In addition, another driving factor for the rising valuations is the hype over technology transforming the society and the prevalent use of apps. There seems to be a great degree of "impatience" to push up the valuations without a patient and deliberate analysis of traditional and time-tested criteria. A good balance of both approaches would perhaps yield a more justifiable valuation. However, in doing this, one has to also pay heed to the changing environment stemming from the size and reach of global giants in the e-commerce space. Competition may occur at any time. There is also no loyalty on the internet, and users choose whichever solution which is the most convenient, user-friendly and at the lowest cost!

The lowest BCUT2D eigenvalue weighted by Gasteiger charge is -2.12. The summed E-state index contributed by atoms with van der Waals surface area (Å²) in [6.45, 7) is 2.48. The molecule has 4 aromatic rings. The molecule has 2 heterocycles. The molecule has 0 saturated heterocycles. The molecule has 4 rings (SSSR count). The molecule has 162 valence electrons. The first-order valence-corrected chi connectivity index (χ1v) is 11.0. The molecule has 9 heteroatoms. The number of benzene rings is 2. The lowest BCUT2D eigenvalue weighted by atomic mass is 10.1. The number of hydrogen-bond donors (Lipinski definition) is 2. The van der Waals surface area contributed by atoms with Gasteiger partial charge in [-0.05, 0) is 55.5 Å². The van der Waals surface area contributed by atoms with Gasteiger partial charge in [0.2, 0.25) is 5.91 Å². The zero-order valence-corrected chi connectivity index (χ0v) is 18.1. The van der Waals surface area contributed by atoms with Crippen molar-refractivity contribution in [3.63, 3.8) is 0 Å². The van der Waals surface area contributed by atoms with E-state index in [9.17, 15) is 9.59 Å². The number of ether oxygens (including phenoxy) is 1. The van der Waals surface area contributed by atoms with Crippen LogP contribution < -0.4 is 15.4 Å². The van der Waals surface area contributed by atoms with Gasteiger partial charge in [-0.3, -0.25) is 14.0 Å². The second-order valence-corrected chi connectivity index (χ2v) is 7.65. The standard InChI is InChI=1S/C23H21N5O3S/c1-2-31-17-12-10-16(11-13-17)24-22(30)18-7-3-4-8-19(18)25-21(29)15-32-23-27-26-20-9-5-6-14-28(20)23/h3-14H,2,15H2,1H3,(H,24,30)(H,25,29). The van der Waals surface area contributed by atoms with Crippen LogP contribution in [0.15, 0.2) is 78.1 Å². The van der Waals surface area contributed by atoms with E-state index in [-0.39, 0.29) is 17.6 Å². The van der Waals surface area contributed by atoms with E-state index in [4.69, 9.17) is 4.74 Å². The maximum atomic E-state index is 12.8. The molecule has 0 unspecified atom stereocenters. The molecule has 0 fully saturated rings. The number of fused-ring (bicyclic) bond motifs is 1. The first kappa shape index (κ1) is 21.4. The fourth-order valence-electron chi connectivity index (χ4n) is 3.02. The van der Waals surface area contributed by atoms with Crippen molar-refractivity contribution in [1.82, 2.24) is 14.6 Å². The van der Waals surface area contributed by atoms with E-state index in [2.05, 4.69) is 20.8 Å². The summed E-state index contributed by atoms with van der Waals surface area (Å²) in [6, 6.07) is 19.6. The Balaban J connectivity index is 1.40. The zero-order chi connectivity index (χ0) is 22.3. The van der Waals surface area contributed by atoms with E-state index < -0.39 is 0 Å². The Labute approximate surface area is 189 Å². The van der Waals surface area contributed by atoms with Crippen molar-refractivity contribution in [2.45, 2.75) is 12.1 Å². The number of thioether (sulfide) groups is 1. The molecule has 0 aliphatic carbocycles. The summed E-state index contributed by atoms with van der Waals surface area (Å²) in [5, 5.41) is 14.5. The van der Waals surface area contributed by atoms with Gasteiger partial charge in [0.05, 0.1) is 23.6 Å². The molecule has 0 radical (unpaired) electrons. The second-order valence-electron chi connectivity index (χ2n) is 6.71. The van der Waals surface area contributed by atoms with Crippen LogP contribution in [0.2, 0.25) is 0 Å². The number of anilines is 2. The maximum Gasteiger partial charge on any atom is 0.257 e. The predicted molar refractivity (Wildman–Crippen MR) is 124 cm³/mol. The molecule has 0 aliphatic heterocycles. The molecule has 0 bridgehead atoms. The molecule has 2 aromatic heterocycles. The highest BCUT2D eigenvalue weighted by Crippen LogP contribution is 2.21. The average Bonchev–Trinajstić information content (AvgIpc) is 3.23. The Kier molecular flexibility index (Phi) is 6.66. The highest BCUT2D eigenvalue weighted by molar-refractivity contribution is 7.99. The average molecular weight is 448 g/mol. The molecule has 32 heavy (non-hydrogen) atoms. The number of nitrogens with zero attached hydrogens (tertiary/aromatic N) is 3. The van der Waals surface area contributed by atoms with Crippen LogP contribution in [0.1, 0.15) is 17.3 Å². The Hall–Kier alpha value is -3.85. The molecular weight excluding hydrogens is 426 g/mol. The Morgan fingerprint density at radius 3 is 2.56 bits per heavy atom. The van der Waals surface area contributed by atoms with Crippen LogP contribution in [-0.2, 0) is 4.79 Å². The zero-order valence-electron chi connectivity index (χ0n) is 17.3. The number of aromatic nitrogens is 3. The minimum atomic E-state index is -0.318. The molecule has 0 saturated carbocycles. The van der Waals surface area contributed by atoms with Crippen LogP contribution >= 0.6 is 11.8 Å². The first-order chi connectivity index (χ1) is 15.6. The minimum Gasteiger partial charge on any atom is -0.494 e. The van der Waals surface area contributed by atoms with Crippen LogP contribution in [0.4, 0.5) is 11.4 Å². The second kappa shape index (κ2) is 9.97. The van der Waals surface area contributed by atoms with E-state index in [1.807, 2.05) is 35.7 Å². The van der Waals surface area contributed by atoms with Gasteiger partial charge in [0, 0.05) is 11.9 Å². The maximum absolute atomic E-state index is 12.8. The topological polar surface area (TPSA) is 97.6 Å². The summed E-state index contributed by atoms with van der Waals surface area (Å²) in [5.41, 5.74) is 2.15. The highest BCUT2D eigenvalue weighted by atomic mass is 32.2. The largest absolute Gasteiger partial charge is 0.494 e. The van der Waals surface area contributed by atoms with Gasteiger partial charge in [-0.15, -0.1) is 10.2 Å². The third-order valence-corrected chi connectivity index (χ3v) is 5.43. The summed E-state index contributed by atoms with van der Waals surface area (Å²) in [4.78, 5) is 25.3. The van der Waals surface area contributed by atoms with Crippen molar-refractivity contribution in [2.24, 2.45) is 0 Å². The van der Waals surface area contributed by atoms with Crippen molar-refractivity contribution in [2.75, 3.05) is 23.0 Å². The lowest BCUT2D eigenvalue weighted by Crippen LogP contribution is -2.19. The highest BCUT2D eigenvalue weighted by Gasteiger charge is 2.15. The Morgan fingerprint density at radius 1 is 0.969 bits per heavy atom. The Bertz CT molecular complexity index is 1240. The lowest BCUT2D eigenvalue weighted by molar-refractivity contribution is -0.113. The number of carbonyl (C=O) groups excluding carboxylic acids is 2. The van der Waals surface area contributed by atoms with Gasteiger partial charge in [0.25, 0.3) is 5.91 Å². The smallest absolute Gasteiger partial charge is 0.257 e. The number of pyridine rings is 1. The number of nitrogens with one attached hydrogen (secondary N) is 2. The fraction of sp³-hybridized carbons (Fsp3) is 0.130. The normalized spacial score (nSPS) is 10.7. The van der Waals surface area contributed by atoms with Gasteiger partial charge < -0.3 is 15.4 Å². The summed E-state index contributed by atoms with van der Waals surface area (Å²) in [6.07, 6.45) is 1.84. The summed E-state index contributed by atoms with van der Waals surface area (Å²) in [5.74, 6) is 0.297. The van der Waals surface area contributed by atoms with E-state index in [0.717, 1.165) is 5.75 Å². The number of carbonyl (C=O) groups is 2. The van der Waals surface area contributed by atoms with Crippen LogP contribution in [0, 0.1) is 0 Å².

One could draw on the gladiatorial contests in the Colosseum as a metaphor to what the arena used to be for retails shops and what the arena currently is for e-commerce companies. In the past, barriers of entry for retail shops were high and not many were able to pay the "entrance fee" (in the form of high rentals, wages, etc.) to enter into the Colosseum and commence battle. However, the ones that did make it had fewer competitors and managed to build their businesses and make decent profit. Nowadays, with the advent of technology and the movement of the retail space from a tangible world to an intangible one, the need for retail space and employees has declined and the "entrance fee" is no longer high. However, a graver problem awaits a new challenger who enters the modern Colosseum and this comes in the form of mega gladiators, such as Google, eBay and Amazon. The highly competitive costs of inventory and shipping make it difficult for new, fresh and attractive companies to gain traction and market share, and those that do appeal to consumers can easily be replicated by new players or existing competitors. Therefore, although a fresh new e-commerce company starts with the appeal to be the next Unicorn, market realities and business vicissitudes usually get in the way of its potential quite swiftly.